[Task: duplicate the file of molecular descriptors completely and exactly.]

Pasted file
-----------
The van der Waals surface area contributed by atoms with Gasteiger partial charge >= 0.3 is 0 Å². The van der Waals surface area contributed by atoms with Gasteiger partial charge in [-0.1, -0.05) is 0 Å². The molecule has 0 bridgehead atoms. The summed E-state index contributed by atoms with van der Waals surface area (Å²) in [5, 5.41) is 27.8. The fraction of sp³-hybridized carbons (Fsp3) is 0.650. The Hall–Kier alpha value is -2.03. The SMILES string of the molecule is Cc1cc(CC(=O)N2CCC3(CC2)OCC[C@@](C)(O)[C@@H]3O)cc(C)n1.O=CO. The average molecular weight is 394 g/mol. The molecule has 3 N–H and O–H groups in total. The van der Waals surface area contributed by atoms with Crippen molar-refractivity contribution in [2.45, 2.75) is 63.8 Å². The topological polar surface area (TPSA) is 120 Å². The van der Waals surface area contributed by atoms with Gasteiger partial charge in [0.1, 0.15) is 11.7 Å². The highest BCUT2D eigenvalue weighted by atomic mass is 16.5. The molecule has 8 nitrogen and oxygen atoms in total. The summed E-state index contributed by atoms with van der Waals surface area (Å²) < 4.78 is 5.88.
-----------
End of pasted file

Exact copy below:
The van der Waals surface area contributed by atoms with Gasteiger partial charge >= 0.3 is 0 Å². The van der Waals surface area contributed by atoms with Gasteiger partial charge in [-0.1, -0.05) is 0 Å². The molecule has 0 bridgehead atoms. The summed E-state index contributed by atoms with van der Waals surface area (Å²) in [5, 5.41) is 27.8. The fraction of sp³-hybridized carbons (Fsp3) is 0.650. The Hall–Kier alpha value is -2.03. The SMILES string of the molecule is Cc1cc(CC(=O)N2CCC3(CC2)OCC[C@@](C)(O)[C@@H]3O)cc(C)n1.O=CO. The average molecular weight is 394 g/mol. The molecule has 3 N–H and O–H groups in total. The van der Waals surface area contributed by atoms with Crippen molar-refractivity contribution in [2.45, 2.75) is 63.8 Å². The topological polar surface area (TPSA) is 120 Å². The van der Waals surface area contributed by atoms with Gasteiger partial charge in [0.1, 0.15) is 11.7 Å². The highest BCUT2D eigenvalue weighted by atomic mass is 16.5. The molecule has 8 nitrogen and oxygen atoms in total. The summed E-state index contributed by atoms with van der Waals surface area (Å²) < 4.78 is 5.88.